For many Asian companies the creation of the annual plan or budget is a major event that consumes significant time and resource across the organisation, particularly in finance.
Numerous studies have indicated that this once a year process typically takes 3 or 4 months to complete. In terms of people’s time, the cost of the budgeting exercise often runs into hundreds of thousands of dollars.
The budgeting process typically commences somewhere between the middle and fourth quarter of the financial year when the company leadership team asks sales and marketing to forecast demand for the next financial year. These forecasts are then passed on to supply, who prepare expense and capital plans; at the same time, the supporting functions prepare their plans. Finance then pulls the disparate elements of the budget together to form an overall plan, which is presented to the leadership team who usually reject it as ‘not enough’ or ‘too costly’ and direct them to ‘try again’.
At this stage, with the start of the new financial year looming, the process descends into an atmosphere of crisis management. Sales and marketing rework their forecast adding lower probability or completely speculative opportunities (with little or no associated action plans), to increase sales revenue; whilst the supply team and supporting functions ‘take a razor’ to their expenses, again often with little change to the supporting assumptions. The process is repeated until the overall company plan achieves what the leadership had in mind at the beginning of the process. In multinational or global organisations this process can be played out multiple times as approval is sought at local, regional and global level.
The unfortunate outcome of all this work and expense is a team that no longer wants to take ownership of the budget, as their bottom-up plans have been manipulated, sometimes with little input from the team itself, in order to meet a top-down requirement. Moreover, in today’s fast-paced business environment, the budget is often out of date before it’s even published. Is it really worth all this effort to produce a plan that is old before you begin?
A number of companies are overcoming this issue and taking the pain out of the annual budgeting process by using a process known as Integrated Business Planning (IBP). A monthly, rather than annual process, IBP aligns the strategic and tactical plans every month from each individual business function to form one integrated, current operating plan. Not only does this allow senior management to effectively make decisions and allocate critical resources – people, equipment, inventory, materials, time and money – the process also provides a 24-month rolling horizon and bottom-up realistic plan. This ensures early focus on any potential gaps in business performance against targets, business plans, goals and strategic plans, allowing the organisation to predict and respond positively to changing conditions, in plenty of time.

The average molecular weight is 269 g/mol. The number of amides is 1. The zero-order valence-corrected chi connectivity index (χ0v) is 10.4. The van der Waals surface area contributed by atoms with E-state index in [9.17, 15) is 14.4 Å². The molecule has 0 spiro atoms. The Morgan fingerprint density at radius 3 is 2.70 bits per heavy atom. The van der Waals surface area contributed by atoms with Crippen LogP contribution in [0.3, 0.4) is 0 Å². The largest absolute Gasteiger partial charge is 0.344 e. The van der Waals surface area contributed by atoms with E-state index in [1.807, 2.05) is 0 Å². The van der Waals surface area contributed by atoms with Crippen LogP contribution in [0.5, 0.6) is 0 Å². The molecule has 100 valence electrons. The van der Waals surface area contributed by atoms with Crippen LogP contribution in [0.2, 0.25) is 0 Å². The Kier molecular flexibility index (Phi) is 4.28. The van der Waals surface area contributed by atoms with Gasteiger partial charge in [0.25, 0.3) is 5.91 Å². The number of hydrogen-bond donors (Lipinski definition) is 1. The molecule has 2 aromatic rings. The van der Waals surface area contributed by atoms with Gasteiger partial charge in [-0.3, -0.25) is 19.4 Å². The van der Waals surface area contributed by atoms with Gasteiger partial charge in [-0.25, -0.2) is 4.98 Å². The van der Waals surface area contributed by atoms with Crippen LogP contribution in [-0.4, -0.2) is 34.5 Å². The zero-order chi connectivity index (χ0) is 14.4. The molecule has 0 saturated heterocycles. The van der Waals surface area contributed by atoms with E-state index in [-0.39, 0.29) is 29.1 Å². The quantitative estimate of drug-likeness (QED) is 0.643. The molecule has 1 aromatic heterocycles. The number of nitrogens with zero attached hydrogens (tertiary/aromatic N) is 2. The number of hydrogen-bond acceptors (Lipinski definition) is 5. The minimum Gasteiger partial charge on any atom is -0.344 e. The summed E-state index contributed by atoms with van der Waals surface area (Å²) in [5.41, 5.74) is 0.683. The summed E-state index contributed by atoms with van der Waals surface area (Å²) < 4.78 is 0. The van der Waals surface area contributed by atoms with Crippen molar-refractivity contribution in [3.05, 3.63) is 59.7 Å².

Organisations that have successfully adopted IBP find at budget time they are able to use the Integrated Business Plan as their starting point for the next financial year. Moreover, by the fourth quarter of the current financial year they will have seen the business plans for the next financial year nine times already. This familiarity with the integrated plan and the detailed action plans and assumptions that underpin it, as well as any resulting gaps between strategic targets and the latest estimates, removes a lot of the guesswork from the annual budgeting process. Thus eradicating a lot of the cost and stress from the process and reducing the burden on the finance department.
The IBP process also allows for more robust plans. Having lessened the amount of work involved, the budgeting process can commence closer to the start of the next financial year, reducing the level of uncertainty. Additionally, successful IBP processes result in plans that include multiple sets of scenarios and contingency plans, based on opportunities and vulnerabilities, to ensure the organisation is prepared for whatever the future holds.
Companies can take a lot of the pain out of the annual budgeting process, by bolstering it with a monthly planning process, such as IBP. As well as ensuring the organisation is prepared for the challenges ahead, it will provide a realistic view of future performance to stakeholders and shareholders, and more importantly a valid and achievable plan - a vital element in eliminating the pain resulting from not meeting an unrealistic annual budget.
Stuart Harman, Partner, Oliver Wight
The views expressed in this column are the author's own and do not necessarily reflect this publication's view, and this article is not edited by Asian Banking & Finance. The author was not remunerated for this article.
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Stuart Harman is a partner at Oliver Wight and has spent 20 years working in key change agent roles in major manufacturing organisations around the world